I have always wanted to delve a bit deeper into the question of animal consciousness. The death of our dear cat Snowball a few weeks ago became the catalyst for it. We all know the relationship between brain size and depth of consciousness, awareness and intelligence. So it might seem that the larger the animal's brain, the deeper a relationship we can forge with it because of the animal's deeper awareness. I did not experience an animal relationship until we got Snowball, our first cat (I grew up in city apartments with fish and hamsters - no deep relationship there). He was white with a few well placed black spots, gentle and regal, and sociable to a point. Sometimes, he would jump up on the bed to snuggle, but he was not a lap cat. A few years later we adopted Mieze as a companion for him, our little black very assertive female tuxedo cat. She talks a lot, while Snowball did not, she jumps on our laps, he did not, she'll wake us up in the morning by prancing around on the headboard and meowing by the side of the bed (not out of hunger, but for companionship). She is very sprite, quick, and playful, a perfect hunter (she even caught bats on two occasions they made their way into the house), he lost a lot of his playfulness over the years. I learned how individual animals' personalities are, and how they truly become a beloved family member. Just like with my children, my nurturing gene kicked in, and I made sure the cats get the best holistic cat food and vet care and emotional nurturing.
Yet, René Descartes, the 17th century French philosopher, believed that animals were nothing more than mechanized, soulless, feelingless, rightless moving bodies we have dominion over - a prevailing understanding of his times. And you wonder about many still prevailing animal practices like dog and cock and bull fights, raising animals for fur, CAFOs (concentrated animal feeding operations), selective breeding food animals so abnormally that they cannot function anymore (chickens with breast so heavy they tip over, corn fed cows whose intestines scream because the diet is so unsuitable to their digestive systems, etc.). We have come a long way, though, thanks to animal rights groups and wake-up calls that happen spontaneously when we look an animal in the eyes and see a soul or consciousness staring back at us with meaning.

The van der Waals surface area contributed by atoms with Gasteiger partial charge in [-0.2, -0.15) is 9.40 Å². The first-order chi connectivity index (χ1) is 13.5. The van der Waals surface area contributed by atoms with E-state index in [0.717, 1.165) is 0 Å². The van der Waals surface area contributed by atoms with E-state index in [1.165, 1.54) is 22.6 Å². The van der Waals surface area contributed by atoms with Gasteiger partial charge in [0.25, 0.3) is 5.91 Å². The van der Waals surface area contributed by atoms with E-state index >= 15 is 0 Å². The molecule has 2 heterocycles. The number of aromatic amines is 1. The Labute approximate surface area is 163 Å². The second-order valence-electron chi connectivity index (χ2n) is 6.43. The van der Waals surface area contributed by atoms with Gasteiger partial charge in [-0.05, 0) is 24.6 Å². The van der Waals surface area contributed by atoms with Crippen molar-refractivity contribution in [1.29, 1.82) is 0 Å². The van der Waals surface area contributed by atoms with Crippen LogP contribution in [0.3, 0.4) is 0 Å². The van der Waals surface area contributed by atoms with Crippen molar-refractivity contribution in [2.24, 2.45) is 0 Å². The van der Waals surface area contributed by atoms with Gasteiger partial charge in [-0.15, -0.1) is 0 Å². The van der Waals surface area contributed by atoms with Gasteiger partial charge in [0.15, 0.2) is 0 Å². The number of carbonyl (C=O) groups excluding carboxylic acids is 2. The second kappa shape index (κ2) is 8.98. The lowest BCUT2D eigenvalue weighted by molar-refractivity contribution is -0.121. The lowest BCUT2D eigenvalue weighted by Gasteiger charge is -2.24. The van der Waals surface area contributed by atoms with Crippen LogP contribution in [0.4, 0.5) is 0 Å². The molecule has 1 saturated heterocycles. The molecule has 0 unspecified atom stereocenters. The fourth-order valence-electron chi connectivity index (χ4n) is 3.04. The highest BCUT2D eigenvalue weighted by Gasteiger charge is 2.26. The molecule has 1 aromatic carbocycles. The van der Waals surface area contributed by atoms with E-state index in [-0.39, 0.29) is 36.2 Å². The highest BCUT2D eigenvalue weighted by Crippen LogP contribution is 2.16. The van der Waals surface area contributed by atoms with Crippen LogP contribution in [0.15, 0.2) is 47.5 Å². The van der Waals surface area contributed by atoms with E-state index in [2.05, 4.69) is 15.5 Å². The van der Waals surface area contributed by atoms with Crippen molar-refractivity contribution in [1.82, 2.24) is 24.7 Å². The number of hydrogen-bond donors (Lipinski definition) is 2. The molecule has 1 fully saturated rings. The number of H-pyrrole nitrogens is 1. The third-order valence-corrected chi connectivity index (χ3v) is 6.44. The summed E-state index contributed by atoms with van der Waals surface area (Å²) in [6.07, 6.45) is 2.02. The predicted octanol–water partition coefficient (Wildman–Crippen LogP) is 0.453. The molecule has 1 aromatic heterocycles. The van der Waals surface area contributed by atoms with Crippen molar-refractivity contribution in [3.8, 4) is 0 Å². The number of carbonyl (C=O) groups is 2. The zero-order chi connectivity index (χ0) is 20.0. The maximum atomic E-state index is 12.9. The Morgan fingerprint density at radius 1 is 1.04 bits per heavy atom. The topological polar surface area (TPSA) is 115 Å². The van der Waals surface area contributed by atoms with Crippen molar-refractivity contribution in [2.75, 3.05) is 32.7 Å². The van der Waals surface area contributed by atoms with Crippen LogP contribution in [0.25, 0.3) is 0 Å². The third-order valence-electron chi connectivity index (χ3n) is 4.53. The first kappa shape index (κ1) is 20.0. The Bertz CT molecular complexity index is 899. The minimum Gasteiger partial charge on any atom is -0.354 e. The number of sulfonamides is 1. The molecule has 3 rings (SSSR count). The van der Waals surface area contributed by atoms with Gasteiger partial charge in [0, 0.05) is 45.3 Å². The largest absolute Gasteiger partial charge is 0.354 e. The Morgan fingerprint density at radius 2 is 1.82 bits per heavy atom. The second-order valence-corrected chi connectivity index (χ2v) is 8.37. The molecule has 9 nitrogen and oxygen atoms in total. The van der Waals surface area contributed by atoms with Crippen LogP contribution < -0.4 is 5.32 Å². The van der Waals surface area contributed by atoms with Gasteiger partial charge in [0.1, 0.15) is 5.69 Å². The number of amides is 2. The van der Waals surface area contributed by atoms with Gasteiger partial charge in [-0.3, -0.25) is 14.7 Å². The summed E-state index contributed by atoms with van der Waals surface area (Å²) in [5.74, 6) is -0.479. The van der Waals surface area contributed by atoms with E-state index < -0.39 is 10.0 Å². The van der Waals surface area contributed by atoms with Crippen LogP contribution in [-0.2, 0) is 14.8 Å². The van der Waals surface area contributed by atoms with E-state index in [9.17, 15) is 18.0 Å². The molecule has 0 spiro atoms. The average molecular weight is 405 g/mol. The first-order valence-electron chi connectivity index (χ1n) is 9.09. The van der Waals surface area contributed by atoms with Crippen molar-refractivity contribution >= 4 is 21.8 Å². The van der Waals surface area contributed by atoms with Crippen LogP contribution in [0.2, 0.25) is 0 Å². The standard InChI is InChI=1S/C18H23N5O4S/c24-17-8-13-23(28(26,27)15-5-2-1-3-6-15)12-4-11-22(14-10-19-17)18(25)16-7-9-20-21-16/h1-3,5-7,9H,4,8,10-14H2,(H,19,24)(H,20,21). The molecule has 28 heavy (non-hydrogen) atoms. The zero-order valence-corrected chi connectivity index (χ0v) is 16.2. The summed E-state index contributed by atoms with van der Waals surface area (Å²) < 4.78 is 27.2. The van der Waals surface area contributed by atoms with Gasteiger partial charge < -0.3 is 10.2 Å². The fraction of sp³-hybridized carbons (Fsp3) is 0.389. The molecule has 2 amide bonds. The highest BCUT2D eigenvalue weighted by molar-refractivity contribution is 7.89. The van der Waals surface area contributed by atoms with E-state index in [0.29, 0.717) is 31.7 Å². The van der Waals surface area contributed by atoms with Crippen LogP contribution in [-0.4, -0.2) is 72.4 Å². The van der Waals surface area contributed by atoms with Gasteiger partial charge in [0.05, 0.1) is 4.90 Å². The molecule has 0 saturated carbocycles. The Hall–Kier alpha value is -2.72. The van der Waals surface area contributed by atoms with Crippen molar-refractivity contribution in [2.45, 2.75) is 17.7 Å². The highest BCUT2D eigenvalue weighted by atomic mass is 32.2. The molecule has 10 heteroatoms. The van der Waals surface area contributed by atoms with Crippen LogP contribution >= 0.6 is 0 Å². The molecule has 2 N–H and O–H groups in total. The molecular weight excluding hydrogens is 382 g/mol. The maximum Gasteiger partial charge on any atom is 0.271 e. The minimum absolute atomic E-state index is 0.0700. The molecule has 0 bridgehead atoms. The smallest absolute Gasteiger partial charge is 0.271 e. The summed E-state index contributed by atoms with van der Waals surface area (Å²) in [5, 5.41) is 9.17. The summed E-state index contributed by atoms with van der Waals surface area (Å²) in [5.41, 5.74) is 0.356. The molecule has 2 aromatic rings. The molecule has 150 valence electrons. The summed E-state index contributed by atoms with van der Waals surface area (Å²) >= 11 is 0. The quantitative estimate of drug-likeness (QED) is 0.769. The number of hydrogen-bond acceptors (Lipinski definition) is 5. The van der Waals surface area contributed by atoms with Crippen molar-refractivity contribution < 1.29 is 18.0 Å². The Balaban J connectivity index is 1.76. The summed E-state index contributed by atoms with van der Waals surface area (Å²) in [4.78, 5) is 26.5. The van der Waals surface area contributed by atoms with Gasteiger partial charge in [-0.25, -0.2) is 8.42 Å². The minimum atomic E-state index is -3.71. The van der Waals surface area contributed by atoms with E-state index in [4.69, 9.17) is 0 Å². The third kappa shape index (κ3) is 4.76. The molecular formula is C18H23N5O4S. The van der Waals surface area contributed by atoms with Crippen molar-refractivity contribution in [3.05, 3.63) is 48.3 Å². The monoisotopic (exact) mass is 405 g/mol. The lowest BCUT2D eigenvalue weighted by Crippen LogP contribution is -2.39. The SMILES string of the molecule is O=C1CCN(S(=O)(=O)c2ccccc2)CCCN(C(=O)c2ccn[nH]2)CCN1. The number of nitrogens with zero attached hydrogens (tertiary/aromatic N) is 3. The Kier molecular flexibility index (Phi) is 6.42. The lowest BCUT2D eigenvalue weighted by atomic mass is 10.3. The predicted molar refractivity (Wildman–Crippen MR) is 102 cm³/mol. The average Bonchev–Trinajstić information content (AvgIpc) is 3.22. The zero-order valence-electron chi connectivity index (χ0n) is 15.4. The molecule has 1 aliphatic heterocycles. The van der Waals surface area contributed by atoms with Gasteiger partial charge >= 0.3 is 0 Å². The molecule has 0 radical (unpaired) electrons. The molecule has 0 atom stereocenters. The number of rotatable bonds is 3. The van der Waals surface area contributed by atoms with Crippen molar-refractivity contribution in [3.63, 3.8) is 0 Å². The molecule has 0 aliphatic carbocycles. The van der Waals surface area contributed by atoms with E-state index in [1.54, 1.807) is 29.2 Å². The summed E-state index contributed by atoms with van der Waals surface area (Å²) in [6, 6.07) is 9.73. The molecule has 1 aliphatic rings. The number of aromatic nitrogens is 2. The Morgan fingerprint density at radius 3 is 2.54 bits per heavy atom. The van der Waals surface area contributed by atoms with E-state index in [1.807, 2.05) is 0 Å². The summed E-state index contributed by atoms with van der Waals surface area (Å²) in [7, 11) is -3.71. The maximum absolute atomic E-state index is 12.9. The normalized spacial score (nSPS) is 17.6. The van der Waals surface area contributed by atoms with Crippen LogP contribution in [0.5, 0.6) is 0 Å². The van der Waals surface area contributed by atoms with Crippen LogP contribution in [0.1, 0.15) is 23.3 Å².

Coming to the end of reading Cat Body, Cat Mind by vet Dr. Michael Fox, who obviously has a deeply spiritual understanding of life, I regret not having shown our Mieze the dead body of her companion Snowball. Animals seem to understand the passing of close mates and companions, and need closure like we do.
Now we are working on integrating her new companion Peter Pepper into our household. Fox says that it is important for animals to have a like companion so they always remember who they are. We found Snowball on the side of the road when he was 4 or 5 weeks old, and we are not sure he ever totally understood how to act among cats. Maybe he was always a bit more human than cat.
I am still intrigued and would like to learn more about this collective animal consciousness I read about, that bees or cats or cows are not as individuated as us humans, and are more a fragment of a larger encompassing cat consciousness, or bee consciousness, or cow consciousness. It may shed some light on our own embeddedness in a larger collective human or universal consciousness, how inseparable we really are of the greater collective consciousness.